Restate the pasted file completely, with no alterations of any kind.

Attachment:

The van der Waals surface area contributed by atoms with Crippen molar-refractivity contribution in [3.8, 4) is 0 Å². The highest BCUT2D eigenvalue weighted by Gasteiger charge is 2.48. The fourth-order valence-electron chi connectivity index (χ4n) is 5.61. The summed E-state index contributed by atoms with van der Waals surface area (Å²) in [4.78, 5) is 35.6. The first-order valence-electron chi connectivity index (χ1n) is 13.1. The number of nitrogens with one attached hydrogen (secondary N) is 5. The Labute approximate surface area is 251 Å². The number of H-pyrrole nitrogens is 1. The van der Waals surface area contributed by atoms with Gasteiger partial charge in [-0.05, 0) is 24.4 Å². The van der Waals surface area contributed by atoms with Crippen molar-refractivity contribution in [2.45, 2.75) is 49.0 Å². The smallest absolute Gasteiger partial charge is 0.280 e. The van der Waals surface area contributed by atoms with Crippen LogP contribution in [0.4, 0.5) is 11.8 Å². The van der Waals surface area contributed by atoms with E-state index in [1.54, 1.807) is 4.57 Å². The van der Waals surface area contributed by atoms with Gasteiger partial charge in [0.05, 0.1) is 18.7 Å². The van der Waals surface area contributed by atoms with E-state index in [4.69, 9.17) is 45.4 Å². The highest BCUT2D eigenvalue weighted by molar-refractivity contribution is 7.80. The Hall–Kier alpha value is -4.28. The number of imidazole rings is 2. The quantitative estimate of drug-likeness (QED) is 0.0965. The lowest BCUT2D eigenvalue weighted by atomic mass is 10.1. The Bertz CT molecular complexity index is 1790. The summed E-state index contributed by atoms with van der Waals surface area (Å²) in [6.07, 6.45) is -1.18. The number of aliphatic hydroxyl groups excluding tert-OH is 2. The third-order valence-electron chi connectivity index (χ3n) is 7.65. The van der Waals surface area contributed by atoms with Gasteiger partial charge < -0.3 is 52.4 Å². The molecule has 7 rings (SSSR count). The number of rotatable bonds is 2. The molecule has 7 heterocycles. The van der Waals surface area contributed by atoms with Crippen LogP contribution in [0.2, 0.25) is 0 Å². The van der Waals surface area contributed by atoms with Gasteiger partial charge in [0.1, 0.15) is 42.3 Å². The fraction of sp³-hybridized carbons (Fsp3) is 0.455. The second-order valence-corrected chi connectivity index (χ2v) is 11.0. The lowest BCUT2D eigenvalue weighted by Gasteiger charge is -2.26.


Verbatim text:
The van der Waals surface area contributed by atoms with Crippen molar-refractivity contribution in [3.8, 4) is 0 Å². The highest BCUT2D eigenvalue weighted by Gasteiger charge is 2.48. The fourth-order valence-electron chi connectivity index (χ4n) is 5.61. The summed E-state index contributed by atoms with van der Waals surface area (Å²) in [4.78, 5) is 35.6. The first-order valence-electron chi connectivity index (χ1n) is 13.1. The number of nitrogens with one attached hydrogen (secondary N) is 5. The Labute approximate surface area is 251 Å². The number of H-pyrrole nitrogens is 1. The van der Waals surface area contributed by atoms with Gasteiger partial charge in [-0.05, 0) is 24.4 Å². The van der Waals surface area contributed by atoms with Crippen molar-refractivity contribution in [2.45, 2.75) is 49.0 Å². The smallest absolute Gasteiger partial charge is 0.280 e. The van der Waals surface area contributed by atoms with Crippen LogP contribution in [0.4, 0.5) is 11.8 Å². The van der Waals surface area contributed by atoms with E-state index in [1.54, 1.807) is 4.57 Å². The van der Waals surface area contributed by atoms with Gasteiger partial charge in [0.05, 0.1) is 18.7 Å². The van der Waals surface area contributed by atoms with E-state index in [4.69, 9.17) is 45.4 Å². The highest BCUT2D eigenvalue weighted by molar-refractivity contribution is 7.80. The Hall–Kier alpha value is -4.28. The number of imidazole rings is 2. The quantitative estimate of drug-likeness (QED) is 0.0965. The lowest BCUT2D eigenvalue weighted by atomic mass is 10.1. The Bertz CT molecular complexity index is 1790. The summed E-state index contributed by atoms with van der Waals surface area (Å²) in [6.07, 6.45) is -1.18. The number of aliphatic hydroxyl groups excluding tert-OH is 2. The third-order valence-electron chi connectivity index (χ3n) is 7.65. The van der Waals surface area contributed by atoms with Gasteiger partial charge < -0.3 is 52.4 Å². The molecule has 7 rings (SSSR count). The number of rotatable bonds is 2. The molecule has 7 heterocycles. The van der Waals surface area contributed by atoms with Crippen LogP contribution in [0.2, 0.25) is 0 Å². The van der Waals surface area contributed by atoms with Gasteiger partial charge in [0.1, 0.15) is 42.3 Å². The fraction of sp³-hybridized carbons (Fsp3) is 0.455. The second-order valence-corrected chi connectivity index (χ2v) is 11.0. The lowest BCUT2D eigenvalue weighted by Gasteiger charge is -2.26.